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Amongst the several questions on your mind in your quest to make more money is this “Can I get paid to take care of a disabled child?”
As extreme as it sounds, you can actually get paid to take care of a disabled child – there are government programs designed to carry out this purpose.
In 2018, Genworth, which sells long-term care insurance, estimated the average monthly costs for homemaker services — light housekeeping, meal preparation, and running errands — at about $4,290.
The costs for a home health aide, someone with medical training who can assist with bathing or other personal needs, were about $4,385 more a month, adding up to more than $50,000 a year.
If you’re looking to earn extra cash to ease the financial pressure, taking care of a disabled child could be another means. However, it comes with a lot of legal steps and turns.
Let’s get into the article to discover these programs.
Ways To Get Paid To Take Care Of A Disabled Child
The several government programs that allow you get paid to take care of a disabled child are:
- Security Social Income (SSI)
- In-home Social Service (IHSS)
Medicaid is a health insurance program for low-income individuals and families funded by the federal and state government. Each state has the privilege to run its Medicaid program as they please in line with the federally set parameters.
It is important to note that each state has a Medicaid plan with a different name subject to the state in which one resides. For example, California calls Medicaid Medi-Cal; in Massachusetts, it is called MassHealth; in Missouri, it is MO HealthNet, and in Washington, it is called Apple Health.
To see alternate names for Medicaid in your state, click HERE
Most states have different Medicaid programs that are for different audiences. For example, one program may be designed for low-income families, another for pregnant women, another for disabled individuals, and the other for the elderly.
Irrespective of the name of the Medicaid program, all state Medicaid plans are entitlement programs. Each of these programs offers different benefits to the participant, as well as have different functional and financial eligibility criteria.
Other Medicaid programs include:
Home and Community Based Services State (HCBS) Plan Option
The HCBS state plan option, also known as the 1915 (i) state plan option, enables states to offer services that are home and community based through their state Medicaid plan.
Here, applicants don’t necessarily need a nursing home level of care. Individualized care plans are created, such as the need for homemaker and personal care services, and budgets may be given to participants to direct their care. This program allows participants to hire the caregiver of their choosing, including relatives.
See more about the HCBS program HERE
How To Get Paid Under The Medicaid Program
Most times, family as well as close friends serve as informal (unpaid) caregivers. Approximately 1 in 7 adults in the United States — about 40 million people — provide some type of unpaid care to another person according to a 2018 Pew Research Center analysis of U.S. Bureau of Labor Statistics data.
However, there is a bright side. As a caregiver, Medicaid can pay you to provide this service. Caregivers may have to satisfy specific state requirements or become certified Medicaid providers in the state in which they reside in order to receive their pay from Medicaid.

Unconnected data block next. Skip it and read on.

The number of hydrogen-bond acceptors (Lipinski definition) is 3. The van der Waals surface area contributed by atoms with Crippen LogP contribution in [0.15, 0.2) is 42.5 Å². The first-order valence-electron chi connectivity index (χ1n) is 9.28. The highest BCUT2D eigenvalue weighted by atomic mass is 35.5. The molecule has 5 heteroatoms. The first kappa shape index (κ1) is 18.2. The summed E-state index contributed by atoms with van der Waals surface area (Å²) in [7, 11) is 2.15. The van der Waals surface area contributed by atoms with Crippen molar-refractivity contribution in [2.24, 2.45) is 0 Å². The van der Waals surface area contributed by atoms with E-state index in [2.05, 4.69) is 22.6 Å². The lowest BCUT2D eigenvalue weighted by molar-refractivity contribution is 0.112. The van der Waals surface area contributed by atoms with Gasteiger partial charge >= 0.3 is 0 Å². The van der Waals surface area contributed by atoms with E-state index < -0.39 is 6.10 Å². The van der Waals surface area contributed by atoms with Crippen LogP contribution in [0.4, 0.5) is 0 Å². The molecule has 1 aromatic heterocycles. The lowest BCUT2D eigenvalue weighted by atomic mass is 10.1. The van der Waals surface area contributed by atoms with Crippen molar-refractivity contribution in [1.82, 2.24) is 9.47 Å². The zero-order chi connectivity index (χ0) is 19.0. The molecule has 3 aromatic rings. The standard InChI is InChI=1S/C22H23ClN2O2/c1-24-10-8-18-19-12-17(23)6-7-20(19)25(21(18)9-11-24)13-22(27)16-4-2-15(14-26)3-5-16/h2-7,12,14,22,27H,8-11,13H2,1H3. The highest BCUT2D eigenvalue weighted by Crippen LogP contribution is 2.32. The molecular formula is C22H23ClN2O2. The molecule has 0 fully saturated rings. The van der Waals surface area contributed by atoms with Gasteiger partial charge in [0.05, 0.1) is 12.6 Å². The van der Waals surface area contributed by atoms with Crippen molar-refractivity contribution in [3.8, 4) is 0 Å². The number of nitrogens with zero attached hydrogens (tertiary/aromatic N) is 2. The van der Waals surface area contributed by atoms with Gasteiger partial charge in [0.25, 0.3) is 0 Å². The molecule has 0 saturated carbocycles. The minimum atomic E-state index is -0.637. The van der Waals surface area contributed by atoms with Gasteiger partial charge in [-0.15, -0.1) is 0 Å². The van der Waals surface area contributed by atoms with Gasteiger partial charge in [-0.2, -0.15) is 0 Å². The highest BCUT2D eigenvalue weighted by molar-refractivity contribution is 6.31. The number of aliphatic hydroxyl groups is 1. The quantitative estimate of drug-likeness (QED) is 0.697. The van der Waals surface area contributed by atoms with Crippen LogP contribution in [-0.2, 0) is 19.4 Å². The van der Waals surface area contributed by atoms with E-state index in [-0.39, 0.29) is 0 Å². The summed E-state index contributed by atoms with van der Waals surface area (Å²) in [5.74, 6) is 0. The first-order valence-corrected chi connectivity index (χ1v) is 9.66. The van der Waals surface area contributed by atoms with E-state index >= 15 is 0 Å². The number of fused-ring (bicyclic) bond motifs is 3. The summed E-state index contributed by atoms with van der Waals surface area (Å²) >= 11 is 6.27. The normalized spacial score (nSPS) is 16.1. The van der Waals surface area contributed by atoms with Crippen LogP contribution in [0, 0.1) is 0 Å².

This means that anyone who meets the eligibility requirements is able to receive services through their state’s Medicaid program.
For more details about the Medicaid program, Visit their official website
#2 Supplementary Security Income (SSI)
Disabled children whose families have low income are eligible for Supplemental Security Income (SSI). Children who are approved for SSI disability can also receive Medicaid.
SSI is available to children who meet the disability requirements of the Social Security Administration (SSA) but have little resources. If the child qualifies for SSI, you will receive a monthly payment on the child’s behalf as a parent, guardian, or caregiver. However, this payment varies from state to state. Part of the parents’ income is a criterion in determining whether the child is financially eligible for SSI.
After turning 18, the disabled child will need to qualify for SSI as an adult; that is, he or she will have to fit the adult definition of disability. See more details HERE
Disabled children may be eligible for IHSS. The program helps to pay for services provided so the child can remain safely in their own home.
The types of services authorized through IHSS are housecleaning, meal preparation, laundry, grocery shopping, personal care services (such as bowel and bladder care, bathing, grooming, and paramedical services), accompaniment to medical appointments, and protective supervision for the mentally impaired
Depending on the state, any disabled child may qualify for Medicaid and in-home supportive services like food stamps and cash aid. You can also sometimes apply to train as an in-home supportive services caregiver with the county.
When the county services approve the child, you may qualify for a certain number of hours per month, depending on the extent of the disability. Generally, the pay is close to minimum wage but differs from county to county.
To know more about the eligibility requirements for IHSS, visit the official website.
Asides from your regular paying job, you can also get paid to take care of a disabled child. It all depends on you!
Hope this article helps you in deciding.